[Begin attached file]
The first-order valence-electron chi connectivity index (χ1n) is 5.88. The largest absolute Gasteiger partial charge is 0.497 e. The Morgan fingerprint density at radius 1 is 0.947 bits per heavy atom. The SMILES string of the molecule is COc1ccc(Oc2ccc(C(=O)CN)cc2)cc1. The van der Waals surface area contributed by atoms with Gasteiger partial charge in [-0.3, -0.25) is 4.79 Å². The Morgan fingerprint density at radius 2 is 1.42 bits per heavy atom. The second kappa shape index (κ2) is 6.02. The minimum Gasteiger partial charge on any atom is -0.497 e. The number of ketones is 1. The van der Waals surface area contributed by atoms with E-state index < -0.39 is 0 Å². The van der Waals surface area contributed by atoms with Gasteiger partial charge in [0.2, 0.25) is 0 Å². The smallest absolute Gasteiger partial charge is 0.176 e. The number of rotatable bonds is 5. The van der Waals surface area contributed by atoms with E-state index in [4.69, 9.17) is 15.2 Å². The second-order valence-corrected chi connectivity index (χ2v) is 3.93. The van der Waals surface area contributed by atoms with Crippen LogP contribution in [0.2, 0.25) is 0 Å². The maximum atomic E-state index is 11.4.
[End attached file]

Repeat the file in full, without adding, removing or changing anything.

The first-order valence-electron chi connectivity index (χ1n) is 5.88. The largest absolute Gasteiger partial charge is 0.497 e. The Morgan fingerprint density at radius 1 is 0.947 bits per heavy atom. The SMILES string of the molecule is COc1ccc(Oc2ccc(C(=O)CN)cc2)cc1. The van der Waals surface area contributed by atoms with Gasteiger partial charge in [-0.3, -0.25) is 4.79 Å². The Morgan fingerprint density at radius 2 is 1.42 bits per heavy atom. The second kappa shape index (κ2) is 6.02. The minimum Gasteiger partial charge on any atom is -0.497 e. The number of ketones is 1. The van der Waals surface area contributed by atoms with E-state index < -0.39 is 0 Å². The van der Waals surface area contributed by atoms with Gasteiger partial charge in [0.2, 0.25) is 0 Å². The smallest absolute Gasteiger partial charge is 0.176 e. The number of rotatable bonds is 5. The van der Waals surface area contributed by atoms with E-state index in [4.69, 9.17) is 15.2 Å². The second-order valence-corrected chi connectivity index (χ2v) is 3.93. The van der Waals surface area contributed by atoms with Crippen LogP contribution in [0.2, 0.25) is 0 Å². The maximum atomic E-state index is 11.4.